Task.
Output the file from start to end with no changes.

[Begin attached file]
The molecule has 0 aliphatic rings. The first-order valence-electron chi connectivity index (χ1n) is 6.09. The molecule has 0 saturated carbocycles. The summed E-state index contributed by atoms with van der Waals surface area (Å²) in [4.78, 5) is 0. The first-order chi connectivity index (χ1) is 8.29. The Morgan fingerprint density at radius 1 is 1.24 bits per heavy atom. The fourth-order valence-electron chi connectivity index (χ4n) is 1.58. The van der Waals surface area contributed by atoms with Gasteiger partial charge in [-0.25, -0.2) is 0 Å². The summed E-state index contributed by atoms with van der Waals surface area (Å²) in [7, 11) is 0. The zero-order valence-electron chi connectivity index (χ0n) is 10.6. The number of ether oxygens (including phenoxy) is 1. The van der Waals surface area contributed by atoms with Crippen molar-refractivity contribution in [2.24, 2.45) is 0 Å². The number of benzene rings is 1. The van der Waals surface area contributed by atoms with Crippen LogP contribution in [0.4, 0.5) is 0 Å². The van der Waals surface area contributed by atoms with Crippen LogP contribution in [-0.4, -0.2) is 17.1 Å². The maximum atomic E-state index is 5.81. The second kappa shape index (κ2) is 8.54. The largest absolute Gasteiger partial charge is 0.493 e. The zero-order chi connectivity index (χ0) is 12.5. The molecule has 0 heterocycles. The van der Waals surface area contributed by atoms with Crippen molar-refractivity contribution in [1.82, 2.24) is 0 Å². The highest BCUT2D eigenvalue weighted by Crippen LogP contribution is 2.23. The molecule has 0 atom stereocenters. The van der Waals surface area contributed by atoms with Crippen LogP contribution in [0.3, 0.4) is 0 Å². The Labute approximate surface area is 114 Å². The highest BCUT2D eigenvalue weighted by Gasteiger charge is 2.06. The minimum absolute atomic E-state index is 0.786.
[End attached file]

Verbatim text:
The molecule has 0 aliphatic rings. The first-order valence-electron chi connectivity index (χ1n) is 6.09. The molecule has 0 saturated carbocycles. The summed E-state index contributed by atoms with van der Waals surface area (Å²) in [4.78, 5) is 0. The first-order chi connectivity index (χ1) is 8.29. The Morgan fingerprint density at radius 1 is 1.24 bits per heavy atom. The fourth-order valence-electron chi connectivity index (χ4n) is 1.58. The van der Waals surface area contributed by atoms with Gasteiger partial charge in [-0.25, -0.2) is 0 Å². The summed E-state index contributed by atoms with van der Waals surface area (Å²) in [7, 11) is 0. The zero-order valence-electron chi connectivity index (χ0n) is 10.6. The number of ether oxygens (including phenoxy) is 1. The van der Waals surface area contributed by atoms with Crippen molar-refractivity contribution in [2.24, 2.45) is 0 Å². The number of benzene rings is 1. The van der Waals surface area contributed by atoms with Crippen LogP contribution in [0.4, 0.5) is 0 Å². The van der Waals surface area contributed by atoms with Crippen LogP contribution in [-0.4, -0.2) is 17.1 Å². The maximum atomic E-state index is 5.81. The second kappa shape index (κ2) is 8.54. The largest absolute Gasteiger partial charge is 0.493 e. The zero-order chi connectivity index (χ0) is 12.5. The molecule has 0 heterocycles. The van der Waals surface area contributed by atoms with Crippen molar-refractivity contribution in [1.82, 2.24) is 0 Å². The highest BCUT2D eigenvalue weighted by Crippen LogP contribution is 2.23. The molecule has 0 atom stereocenters. The van der Waals surface area contributed by atoms with Crippen LogP contribution in [0.3, 0.4) is 0 Å². The Labute approximate surface area is 114 Å². The highest BCUT2D eigenvalue weighted by Gasteiger charge is 2.06. The minimum absolute atomic E-state index is 0.786.